Spelling tiles: exploring Mutina’s Alphabet of ceramics
Mutina are constantly transforming the notion of tiles and ceramics. Elevating them from functional finishings to artworks, design objects and architectural components, Mutina’s vision has now entered a new language, a concept the Italian company has coined ‘Alphabet’.
Coinciding with Cersaie fair in Bologna, the design brand—that has worked with the likes of Patricia Urquiola, Edward Barber and Jay Osgerby, and Ronan and Erwan Bouroullec in the past—launched two dynamic new collections by two Milan-based creative powerhouses, Laboratorio Avallone and Nathalie du Pasquier under the Alphabet philosophy, further anchoring Mutina’s artful eye and curatorial edge.
Natural chemistry Pompeian paintings, Indian ink and the black of incandescent molten lava were on the organic moodboard for Laboratorio Avallone’s glazed porcelain tile range, Chymia. Led by Gennaro Avallone, the collection is the result of ongoing research: the checkerboard palette sees graphic details eloquently contrast with artistic etchings in a raw and intricate finish.
Avallone and Mutina’s fruitful relationship has lasted two decades, and it stems from a passion for ceramics. ‘Materials for me are a means to an end and have come to represent that alchemical transformation when the skills of designing and creating fuse in all their complexity,’ says Avallone. Chymia has a unique place in the Mutina catalogue – ‘It is classic and very different to the rest of Mutina's collections with designers,’ says the company.
Tiles were not the only brainchild of this collaboration. The artist-designer has also created a range of limited edition glass vases, a first for Mutina. Titled The Cylinder Glass, the sculptural collection has been realised in the similar cloudy monochrome palette. The brand knew where to turn to for a helping hand in glass making: master glassmaker in Murano, Fabiano Amadi. Under the expert eye of Avallone, the craftsman bought to life the subtly totemic and contemporary forms.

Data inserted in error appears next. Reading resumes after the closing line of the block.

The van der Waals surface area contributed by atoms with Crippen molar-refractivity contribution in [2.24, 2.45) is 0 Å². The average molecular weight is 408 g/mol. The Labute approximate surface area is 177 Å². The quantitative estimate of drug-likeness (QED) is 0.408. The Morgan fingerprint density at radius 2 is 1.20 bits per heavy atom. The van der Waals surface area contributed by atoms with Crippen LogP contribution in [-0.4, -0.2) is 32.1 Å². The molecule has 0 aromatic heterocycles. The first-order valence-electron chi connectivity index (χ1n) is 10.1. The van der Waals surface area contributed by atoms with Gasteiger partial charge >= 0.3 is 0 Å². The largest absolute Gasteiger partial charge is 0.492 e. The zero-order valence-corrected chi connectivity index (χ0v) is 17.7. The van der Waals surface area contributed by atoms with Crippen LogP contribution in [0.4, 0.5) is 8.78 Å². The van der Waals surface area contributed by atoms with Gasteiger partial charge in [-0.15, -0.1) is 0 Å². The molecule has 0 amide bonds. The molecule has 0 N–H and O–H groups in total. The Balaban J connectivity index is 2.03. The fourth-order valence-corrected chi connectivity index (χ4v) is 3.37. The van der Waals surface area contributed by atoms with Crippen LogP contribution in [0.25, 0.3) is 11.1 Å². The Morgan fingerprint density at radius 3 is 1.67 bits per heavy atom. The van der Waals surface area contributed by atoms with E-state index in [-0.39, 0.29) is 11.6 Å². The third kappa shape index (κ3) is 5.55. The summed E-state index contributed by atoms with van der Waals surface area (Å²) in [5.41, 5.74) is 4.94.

New frontiers For Nathalie du Pasquier, the code to the ‘Alphabet’ takes a more architectural turn. Titled BRAC, the collection is a product of the BRIC project—an installation at the MUT-Mutina space in Fiorano that has been curated by Sarah Cosulich. Here, Du Pasquier investigates and dissects the role of a brick as a structural component, re-inventing the piece through visual play of the architectural structures. Available in five colourways, including sage, brown and clay, BRAC is a ceramic brick can be embedded in multiple environments.
Wired with innovation and experimentation, the Alphabet concept, and these two diverse ranges, continues to drive Mutina’s contemporary philosophy to the universe of design, contemporary art and more. In 2006, Mutina rewrote its 30-year history and broke with traditional methods of ceramic production, as it states, ‘Mutina begun with an interruption,’ and powerfully continues to do so.